Carving in aspen is very nice. It is much cheaper than basswood and is at least as easy to carve. It does tend to fuzz when sanded and can be more brittle and prone to breaking, but it hold good detail especially in a low-relief carving such as this one.

I left my card with each participant in the hopes that they will contact me and keep up with their carving.

I look forward to doing this again.

Carving a Bust of a Horse

Nose to Nose with a Horse
Nose to Nose with a Horse

Months ago I started carving a bust of a horse out of a parallam beam off-cut given to me by my friend Carl, which I wrote about here. I’ve been chipping away at it in my spare time between commissions for clients. It has been a most interesting project for me. The parallam “wood” acts like most other woods except for when it doesn’t. I have discovered that not all the wood fibers have accepted the glue. These show up when I’ll be using a gouge, cutting away by pounding it with my mallet. The gouge will suddenly slip and skip over the sculpture. What happens is my gouge will partially cut through a long fiber (more like a strip of wood) and will pull the strand loose when it will slide out of the sculpture and cause my gouge to take off for regions unknown! I have learned to keep a firm grip on those gouges. Fortunately, this has happened only once in an obvious location, leaving a gap in the left nostril. I am undecided about whether to fix it or leave it, although I’m leaning towards leaving it.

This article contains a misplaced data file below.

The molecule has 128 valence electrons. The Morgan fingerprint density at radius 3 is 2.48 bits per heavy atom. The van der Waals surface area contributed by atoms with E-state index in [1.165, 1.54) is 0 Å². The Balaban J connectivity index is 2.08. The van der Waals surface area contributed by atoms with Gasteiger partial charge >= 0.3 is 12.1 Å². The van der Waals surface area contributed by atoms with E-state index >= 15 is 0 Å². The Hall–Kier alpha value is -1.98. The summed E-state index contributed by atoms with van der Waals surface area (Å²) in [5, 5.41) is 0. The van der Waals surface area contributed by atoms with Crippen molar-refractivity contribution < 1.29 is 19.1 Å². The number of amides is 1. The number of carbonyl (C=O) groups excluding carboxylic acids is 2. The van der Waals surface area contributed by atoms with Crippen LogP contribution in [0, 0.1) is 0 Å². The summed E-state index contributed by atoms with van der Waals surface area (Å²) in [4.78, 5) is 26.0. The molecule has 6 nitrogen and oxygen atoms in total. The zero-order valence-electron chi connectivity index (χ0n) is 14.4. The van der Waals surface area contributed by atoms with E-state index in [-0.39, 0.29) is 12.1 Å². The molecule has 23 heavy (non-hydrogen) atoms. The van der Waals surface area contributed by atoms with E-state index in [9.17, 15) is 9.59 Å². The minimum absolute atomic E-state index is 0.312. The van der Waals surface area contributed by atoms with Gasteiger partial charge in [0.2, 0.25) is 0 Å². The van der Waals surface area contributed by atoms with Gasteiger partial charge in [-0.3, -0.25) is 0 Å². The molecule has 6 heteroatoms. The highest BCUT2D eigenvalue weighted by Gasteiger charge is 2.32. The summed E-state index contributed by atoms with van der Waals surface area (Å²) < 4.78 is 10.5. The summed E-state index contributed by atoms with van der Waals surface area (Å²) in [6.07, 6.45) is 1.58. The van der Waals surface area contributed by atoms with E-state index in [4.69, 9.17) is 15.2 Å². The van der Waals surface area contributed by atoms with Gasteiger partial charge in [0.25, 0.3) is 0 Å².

A good look at the wood strands.
A good look at the wood strands.

This “wood” is unique in another way. The wood strands used to make up the beam are softwoods (spruce, pine, and fir), but the glue is incredibly hard. It causes my gouges to dull quickly, sometimes even folding over an edge. It’s much worse than carving in hard rock maple! I’m wearing my tools down at an alarming rate, and spending an inordinate amount of time resharpening them.

Horse Bust Progress
Horse Bust Progress

Years ago I learned from an experienced carver/sculptor to work on the whole carving all at once so as to not lose perspective. In general, that’s what I’m doing here, sculpting the snout, neck, ears, etc. as I go along so as to not lose their places as I remove relatively large chunks of wood. I plan to leave parts which will have more delicate details like the mane, ears and eyes, to the end. For now, I’m just giving them the basic outlines with the details to be added later.